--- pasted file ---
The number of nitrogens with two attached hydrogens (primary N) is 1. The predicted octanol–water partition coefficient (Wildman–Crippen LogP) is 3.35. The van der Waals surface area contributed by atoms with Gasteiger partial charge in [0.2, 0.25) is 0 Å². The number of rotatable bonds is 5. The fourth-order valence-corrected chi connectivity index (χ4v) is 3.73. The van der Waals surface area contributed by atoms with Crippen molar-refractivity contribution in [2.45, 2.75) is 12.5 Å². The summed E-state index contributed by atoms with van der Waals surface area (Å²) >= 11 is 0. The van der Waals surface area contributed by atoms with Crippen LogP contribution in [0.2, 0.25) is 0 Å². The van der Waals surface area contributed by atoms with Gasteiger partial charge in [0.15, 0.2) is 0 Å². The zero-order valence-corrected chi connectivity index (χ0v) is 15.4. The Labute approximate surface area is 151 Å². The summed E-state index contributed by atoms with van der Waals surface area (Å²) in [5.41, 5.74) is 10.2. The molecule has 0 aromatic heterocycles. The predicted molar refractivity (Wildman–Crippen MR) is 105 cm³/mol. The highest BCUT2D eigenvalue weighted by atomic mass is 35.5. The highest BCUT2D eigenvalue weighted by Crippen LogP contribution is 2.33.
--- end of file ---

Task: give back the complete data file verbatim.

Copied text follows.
The number of nitrogens with two attached hydrogens (primary N) is 1. The predicted octanol–water partition coefficient (Wildman–Crippen LogP) is 3.35. The van der Waals surface area contributed by atoms with Gasteiger partial charge in [0.2, 0.25) is 0 Å². The number of rotatable bonds is 5. The fourth-order valence-corrected chi connectivity index (χ4v) is 3.73. The van der Waals surface area contributed by atoms with Crippen molar-refractivity contribution in [2.45, 2.75) is 12.5 Å². The summed E-state index contributed by atoms with van der Waals surface area (Å²) >= 11 is 0. The van der Waals surface area contributed by atoms with Crippen LogP contribution in [0.2, 0.25) is 0 Å². The van der Waals surface area contributed by atoms with Gasteiger partial charge in [0.15, 0.2) is 0 Å². The zero-order valence-corrected chi connectivity index (χ0v) is 15.4. The Labute approximate surface area is 151 Å². The summed E-state index contributed by atoms with van der Waals surface area (Å²) in [5.41, 5.74) is 10.2. The molecule has 0 aromatic heterocycles. The predicted molar refractivity (Wildman–Crippen MR) is 105 cm³/mol. The highest BCUT2D eigenvalue weighted by atomic mass is 35.5. The highest BCUT2D eigenvalue weighted by Crippen LogP contribution is 2.33.